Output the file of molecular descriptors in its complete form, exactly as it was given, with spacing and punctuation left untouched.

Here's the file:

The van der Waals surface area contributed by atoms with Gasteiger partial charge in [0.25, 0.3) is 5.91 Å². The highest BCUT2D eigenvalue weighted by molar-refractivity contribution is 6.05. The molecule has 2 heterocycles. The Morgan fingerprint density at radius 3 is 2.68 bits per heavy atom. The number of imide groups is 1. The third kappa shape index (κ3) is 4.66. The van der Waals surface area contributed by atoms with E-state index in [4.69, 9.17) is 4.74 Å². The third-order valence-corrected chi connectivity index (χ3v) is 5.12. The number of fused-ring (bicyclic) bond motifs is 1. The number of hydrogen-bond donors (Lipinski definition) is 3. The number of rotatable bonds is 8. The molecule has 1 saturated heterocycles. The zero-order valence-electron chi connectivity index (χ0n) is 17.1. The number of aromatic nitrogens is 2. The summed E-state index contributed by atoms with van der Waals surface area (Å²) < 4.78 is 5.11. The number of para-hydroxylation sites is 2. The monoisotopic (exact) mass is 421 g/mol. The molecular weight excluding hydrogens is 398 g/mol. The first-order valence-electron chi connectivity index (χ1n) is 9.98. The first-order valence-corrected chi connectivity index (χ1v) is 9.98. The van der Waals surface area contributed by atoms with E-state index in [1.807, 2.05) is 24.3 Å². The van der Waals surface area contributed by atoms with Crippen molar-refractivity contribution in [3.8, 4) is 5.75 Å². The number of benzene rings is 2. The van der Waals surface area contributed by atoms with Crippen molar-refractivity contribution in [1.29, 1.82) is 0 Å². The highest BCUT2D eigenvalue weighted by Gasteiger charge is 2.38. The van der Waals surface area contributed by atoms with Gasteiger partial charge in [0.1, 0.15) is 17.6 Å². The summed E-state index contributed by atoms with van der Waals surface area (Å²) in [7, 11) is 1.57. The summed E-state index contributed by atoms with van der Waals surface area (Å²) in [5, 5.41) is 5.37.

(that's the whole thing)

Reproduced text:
The van der Waals surface area contributed by atoms with Gasteiger partial charge in [0.25, 0.3) is 5.91 Å². The highest BCUT2D eigenvalue weighted by molar-refractivity contribution is 6.05. The molecule has 2 heterocycles. The Morgan fingerprint density at radius 3 is 2.68 bits per heavy atom. The number of imide groups is 1. The third kappa shape index (κ3) is 4.66. The van der Waals surface area contributed by atoms with E-state index in [4.69, 9.17) is 4.74 Å². The third-order valence-corrected chi connectivity index (χ3v) is 5.12. The number of fused-ring (bicyclic) bond motifs is 1. The number of hydrogen-bond donors (Lipinski definition) is 3. The number of rotatable bonds is 8. The molecule has 1 saturated heterocycles. The zero-order valence-electron chi connectivity index (χ0n) is 17.1. The number of aromatic nitrogens is 2. The summed E-state index contributed by atoms with van der Waals surface area (Å²) < 4.78 is 5.11. The number of para-hydroxylation sites is 2. The monoisotopic (exact) mass is 421 g/mol. The molecular weight excluding hydrogens is 398 g/mol. The first-order valence-electron chi connectivity index (χ1n) is 9.98. The first-order valence-corrected chi connectivity index (χ1v) is 9.98. The van der Waals surface area contributed by atoms with E-state index in [1.807, 2.05) is 24.3 Å². The van der Waals surface area contributed by atoms with Crippen molar-refractivity contribution in [3.8, 4) is 5.75 Å². The number of benzene rings is 2. The van der Waals surface area contributed by atoms with Crippen molar-refractivity contribution in [1.29, 1.82) is 0 Å². The highest BCUT2D eigenvalue weighted by Gasteiger charge is 2.38. The van der Waals surface area contributed by atoms with Gasteiger partial charge in [0.1, 0.15) is 17.6 Å². The summed E-state index contributed by atoms with van der Waals surface area (Å²) in [7, 11) is 1.57. The summed E-state index contributed by atoms with van der Waals surface area (Å²) in [5, 5.41) is 5.37.